By Dawn's Early Light

From Wikipedia, the free encyclopedia
Jump to: navigation, search
By Dawn's Early Light
Dawn s early light.jpg
Tagline: "Four People. Three Minutes. Two Choices. One Chance For Survival."
Directed by Jack Sholder
Produced by Thomas M Hammel
Written by William Prochnau (novel)
Bruce Gilbert (teleplay)
Starring Powers Boothe
Rebecca De Mornay
James Earl Jones
Martin Landau
Rip Torn
Jeffrey DeMunn
Darren McGavin
Ken Jenkins
Music by Trevor Jones Music
Paul Hulme
Cinematography Alexander Gruszynski
Edited by Tony Lombardo
Production
  company
Paravision International
Distributed by HBO Pictures
Release date(s)
  • May 19, 1990 (1990-05-19)
Running time 100 minutes
Country United States
Language English

By Dawn’s Early Light (AKA The Grand Tour) is an HBO Original Movie, aired in 1990 and set in 1991. It is based on the 1983 novel Trinity's Child, written by William Prochnau. The film is one of the last to depict the events of a fictional World War III before the collapse of the Soviet Union and the end of the Cold War.[1]

Plot[edit]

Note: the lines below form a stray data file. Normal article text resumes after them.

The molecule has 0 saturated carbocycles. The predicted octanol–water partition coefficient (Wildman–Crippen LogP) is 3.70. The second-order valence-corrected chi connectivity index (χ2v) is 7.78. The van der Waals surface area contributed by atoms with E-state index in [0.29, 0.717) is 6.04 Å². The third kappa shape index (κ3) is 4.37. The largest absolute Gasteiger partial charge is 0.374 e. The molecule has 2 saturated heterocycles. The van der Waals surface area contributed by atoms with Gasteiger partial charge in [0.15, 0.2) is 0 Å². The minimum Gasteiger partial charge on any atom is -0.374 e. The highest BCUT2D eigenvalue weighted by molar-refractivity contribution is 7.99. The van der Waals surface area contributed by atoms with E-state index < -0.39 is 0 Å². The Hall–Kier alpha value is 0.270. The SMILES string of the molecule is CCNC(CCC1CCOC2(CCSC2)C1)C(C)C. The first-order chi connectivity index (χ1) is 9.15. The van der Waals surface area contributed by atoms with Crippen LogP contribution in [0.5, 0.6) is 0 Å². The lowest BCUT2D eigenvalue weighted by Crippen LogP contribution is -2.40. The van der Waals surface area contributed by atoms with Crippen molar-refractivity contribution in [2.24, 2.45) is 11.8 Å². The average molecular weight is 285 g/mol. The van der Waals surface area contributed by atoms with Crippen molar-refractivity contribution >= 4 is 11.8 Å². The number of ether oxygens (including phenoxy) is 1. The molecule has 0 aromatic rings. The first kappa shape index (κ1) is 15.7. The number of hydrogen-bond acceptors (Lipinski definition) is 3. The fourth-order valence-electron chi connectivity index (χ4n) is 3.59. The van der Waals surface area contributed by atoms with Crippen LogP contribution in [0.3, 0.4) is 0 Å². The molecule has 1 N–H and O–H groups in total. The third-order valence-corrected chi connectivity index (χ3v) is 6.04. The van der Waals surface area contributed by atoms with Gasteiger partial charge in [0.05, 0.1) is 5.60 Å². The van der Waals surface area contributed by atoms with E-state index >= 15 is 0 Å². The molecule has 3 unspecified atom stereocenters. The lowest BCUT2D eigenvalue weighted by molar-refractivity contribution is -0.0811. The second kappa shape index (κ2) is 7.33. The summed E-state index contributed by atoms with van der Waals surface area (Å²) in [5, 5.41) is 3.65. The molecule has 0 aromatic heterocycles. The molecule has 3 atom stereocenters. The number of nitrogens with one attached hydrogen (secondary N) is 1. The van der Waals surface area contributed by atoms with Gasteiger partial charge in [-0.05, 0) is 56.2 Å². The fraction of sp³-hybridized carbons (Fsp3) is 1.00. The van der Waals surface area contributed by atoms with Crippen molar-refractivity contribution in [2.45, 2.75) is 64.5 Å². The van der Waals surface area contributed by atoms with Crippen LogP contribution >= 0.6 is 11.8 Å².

Renegade Soviet military officers steal a nuclear missile, launching it at the Soviet city of Donetsk from Turkey. Soviet defense systems, believing a NATO attack is in progress, order an immediate launch of ICBMs and SLBMs at the United States. Moments after the Soviet attack is launched, the president of the United States receives a teleprinter message from the Soviet leader (consistently called president here; in fact Mikhail Gorbachev about the time of the film established and occupied a new post of president of the Soviet Union), informing him of the response as well as discovery that the first missile was launched by renegades. He says the USSR is willing to absorb a proportionate U.S. counterstrike that would kill between six and nine million people -- though the Soviets will retaliate for any larger counterattack, making all-out nuclear exchange likely. To further add to the turmoil, China launches its own strike against the Soviets in accordance with a treaty with the United States.